As we’ve mentioned, rainy day runoff is a good thing most of the time. If heavy rains have pulled a lot of mud and snow from the shore into the water instead of food, you’re better off skipping out. You’ll also want to watch out for dangerous flooding after a downpour.

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What About Water Temperature?

Water temperature matters. In warmer weather and warmer water, you’re going to get more active fish. Super hot days and frigid water are going to drive fish into their comfortable hiding nooks and crannies.

So, in addition to how much rain there is, you’ll want to keep track of the temperature. You probably don’t want to be out during a freezing torrent that’s only going to turn into hail. You can bet the fish don’t either.

Is There Good Fishing During Stormy Seasons?

Although spring is known for rain and rising temperatures, water levels can still be pretty high and water temperatures pretty low. Your best bets for rainy weather fishing? Summer and autumn.

Fish love a good rain after hot weather and will go into a feeding frenzy before the colder winter months. So, if you want to get the most out of fishing in the rain, watch the weather report for showers in the summer and rainfall in late autumn.

Should You Go Saltwater Fishing In The Rain?

Ocean shoreline or surf fishing is rainy weather friendly. Why? Because rainfall stirs things up. Fish that are usually more timid feel safer in lower visibility waters. This same lower visibility makes good hiding for bigger fish on the hunt.

Similar to runoff in freshwater situations, rain moves nutrients into the sea along shorelines. This food can come from up on the beach or from freshwater sources feeding into the ocean.

Freshwater Lake Fishing After Rainstorms

A man with his small boat fishing on the lake.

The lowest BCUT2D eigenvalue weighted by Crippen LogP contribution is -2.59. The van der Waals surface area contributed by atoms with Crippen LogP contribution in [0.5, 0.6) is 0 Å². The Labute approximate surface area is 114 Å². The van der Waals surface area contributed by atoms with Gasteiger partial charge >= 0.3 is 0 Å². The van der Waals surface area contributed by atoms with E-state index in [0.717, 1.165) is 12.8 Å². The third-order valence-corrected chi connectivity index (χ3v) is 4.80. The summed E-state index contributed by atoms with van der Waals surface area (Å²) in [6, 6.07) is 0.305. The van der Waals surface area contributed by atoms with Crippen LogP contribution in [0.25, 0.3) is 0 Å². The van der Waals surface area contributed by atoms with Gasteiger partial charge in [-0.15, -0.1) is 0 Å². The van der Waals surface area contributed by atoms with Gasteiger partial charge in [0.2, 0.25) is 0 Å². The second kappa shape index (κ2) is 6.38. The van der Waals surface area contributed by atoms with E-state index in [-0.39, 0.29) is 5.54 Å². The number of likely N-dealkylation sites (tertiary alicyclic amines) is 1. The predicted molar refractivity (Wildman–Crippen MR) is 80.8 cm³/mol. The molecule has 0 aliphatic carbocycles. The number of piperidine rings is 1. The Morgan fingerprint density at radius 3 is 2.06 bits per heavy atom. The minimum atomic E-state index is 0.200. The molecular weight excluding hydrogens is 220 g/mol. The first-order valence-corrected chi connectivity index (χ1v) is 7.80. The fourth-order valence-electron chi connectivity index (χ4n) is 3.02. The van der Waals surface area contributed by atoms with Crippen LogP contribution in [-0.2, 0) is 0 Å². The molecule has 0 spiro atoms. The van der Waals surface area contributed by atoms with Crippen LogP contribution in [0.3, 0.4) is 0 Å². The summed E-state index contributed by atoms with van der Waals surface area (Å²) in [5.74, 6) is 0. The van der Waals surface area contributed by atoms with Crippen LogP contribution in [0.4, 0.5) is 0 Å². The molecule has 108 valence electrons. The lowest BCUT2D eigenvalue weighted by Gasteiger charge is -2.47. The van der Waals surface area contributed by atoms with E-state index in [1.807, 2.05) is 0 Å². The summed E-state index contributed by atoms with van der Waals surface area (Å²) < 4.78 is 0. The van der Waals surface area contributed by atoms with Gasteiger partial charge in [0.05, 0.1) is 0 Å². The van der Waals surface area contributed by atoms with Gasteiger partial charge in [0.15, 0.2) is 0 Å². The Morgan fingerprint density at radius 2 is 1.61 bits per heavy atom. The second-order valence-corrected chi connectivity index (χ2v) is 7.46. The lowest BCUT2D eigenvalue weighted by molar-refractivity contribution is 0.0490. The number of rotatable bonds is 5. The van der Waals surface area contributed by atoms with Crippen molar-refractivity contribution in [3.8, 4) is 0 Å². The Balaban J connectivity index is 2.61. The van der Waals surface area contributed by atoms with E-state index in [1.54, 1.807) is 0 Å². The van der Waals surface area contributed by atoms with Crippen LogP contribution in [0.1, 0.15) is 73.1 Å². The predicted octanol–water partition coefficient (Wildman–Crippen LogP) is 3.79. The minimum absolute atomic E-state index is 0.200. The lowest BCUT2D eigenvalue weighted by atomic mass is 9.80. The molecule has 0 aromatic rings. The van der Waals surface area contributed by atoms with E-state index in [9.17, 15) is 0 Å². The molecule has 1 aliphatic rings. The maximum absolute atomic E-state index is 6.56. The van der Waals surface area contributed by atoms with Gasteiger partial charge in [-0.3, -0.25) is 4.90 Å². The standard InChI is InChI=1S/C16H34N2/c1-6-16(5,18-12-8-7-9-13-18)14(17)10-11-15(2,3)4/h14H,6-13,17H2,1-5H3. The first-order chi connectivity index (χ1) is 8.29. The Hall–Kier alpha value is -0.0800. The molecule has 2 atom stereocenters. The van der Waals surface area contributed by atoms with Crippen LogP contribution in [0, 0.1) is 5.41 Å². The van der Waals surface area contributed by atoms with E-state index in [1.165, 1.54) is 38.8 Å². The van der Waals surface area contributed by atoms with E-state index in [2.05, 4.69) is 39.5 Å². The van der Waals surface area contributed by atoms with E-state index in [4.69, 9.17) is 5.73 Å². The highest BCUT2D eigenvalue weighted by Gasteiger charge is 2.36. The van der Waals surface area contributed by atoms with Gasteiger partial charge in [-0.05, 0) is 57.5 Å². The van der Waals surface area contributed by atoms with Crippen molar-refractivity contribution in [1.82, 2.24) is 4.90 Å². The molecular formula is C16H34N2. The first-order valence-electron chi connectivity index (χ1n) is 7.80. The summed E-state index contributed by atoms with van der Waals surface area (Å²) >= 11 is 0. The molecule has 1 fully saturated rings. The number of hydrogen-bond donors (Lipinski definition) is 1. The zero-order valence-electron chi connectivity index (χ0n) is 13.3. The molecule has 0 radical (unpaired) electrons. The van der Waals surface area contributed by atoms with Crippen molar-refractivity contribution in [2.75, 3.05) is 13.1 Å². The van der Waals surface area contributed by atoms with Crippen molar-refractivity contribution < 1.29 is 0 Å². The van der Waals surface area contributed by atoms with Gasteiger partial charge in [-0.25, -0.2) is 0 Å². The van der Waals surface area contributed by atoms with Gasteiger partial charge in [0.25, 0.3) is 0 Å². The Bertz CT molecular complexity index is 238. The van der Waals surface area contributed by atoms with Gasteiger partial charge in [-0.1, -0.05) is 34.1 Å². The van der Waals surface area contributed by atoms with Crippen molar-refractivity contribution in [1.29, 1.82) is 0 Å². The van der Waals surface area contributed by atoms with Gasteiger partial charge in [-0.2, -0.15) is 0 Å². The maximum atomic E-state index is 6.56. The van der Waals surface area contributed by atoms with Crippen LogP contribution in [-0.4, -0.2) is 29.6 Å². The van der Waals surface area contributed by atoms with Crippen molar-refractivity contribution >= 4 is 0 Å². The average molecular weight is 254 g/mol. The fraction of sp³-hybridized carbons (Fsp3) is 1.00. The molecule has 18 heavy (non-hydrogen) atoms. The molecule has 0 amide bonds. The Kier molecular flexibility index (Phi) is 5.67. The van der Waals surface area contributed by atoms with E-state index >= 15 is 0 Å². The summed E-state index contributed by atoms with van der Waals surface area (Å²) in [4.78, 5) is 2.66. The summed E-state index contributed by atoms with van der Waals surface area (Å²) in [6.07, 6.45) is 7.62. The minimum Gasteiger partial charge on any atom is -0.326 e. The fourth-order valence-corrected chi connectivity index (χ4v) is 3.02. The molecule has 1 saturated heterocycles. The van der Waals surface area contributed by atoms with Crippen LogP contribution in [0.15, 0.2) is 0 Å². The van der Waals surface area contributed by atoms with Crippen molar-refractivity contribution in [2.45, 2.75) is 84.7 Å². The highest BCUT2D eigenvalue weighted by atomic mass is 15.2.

Freshwater fishing in lakes, ponds, and rivers can be great, especially after a cloudburst. That’s because the creeks and inlets that naturally replenish these spots bring in cleaner, clearer water, more oxygen, more food, and a temperature change. All of these are attractive to freshwater fish.

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If the wind has been blowing towards the lake or river shorelines, that means smaller sources of fish food have been pushed in that direction, too. So, make sure to check out these spots for some good fishing.

10 Rainy Day Fishing Tips

  1. Get Comfortabledress appropriately for the weather. Think waterproof jackets in a warmth or breathability level that matches the temperature.
  2. Use Easier To Spot Lures – With all that churned-up muck in the water, you have the opportunity to dig into your more colorful and noisy or vibrating lures.
  3. Bass Fishing? Use Scent – largemouth bass are more likely to be aggressive during a deluge because of a heightened sense of smell.
  4. Clouds Are Your Friend – fish are more comfortable, especially in topwater when it’s cloudy out. The water is cooler, and they can see their prey better.
  5. Thunder & Lightning? Go Home. – always put safety first. If you hear thunder, lightning is on the way, and it doesn’t take much imagination to see how easy it is for that fishing rod of yours to become a dangerous lightning rod.
  6. Fish Near The Surface – It’s Topwater Time – pressure and the churning up of bottom sediment are all working in your favor here.
  7. Find Inlets & Feeder Creeks – go where the fish are gathering, and you’re more likely to get a bite. It’s as simple as that.
  8. Follow Weather Alerts – keep an eye on the weather. These days, it’s easy enough to use an app and set up alerts.
  9. Watch The Wind – windy weather can work for you. Cast nearer to shorelines in the direction the wind is blowing.
  10. Saltwater Fishing? Try The Surf Or Shorelines – Take advantage of decreased water visibility and increased food availability.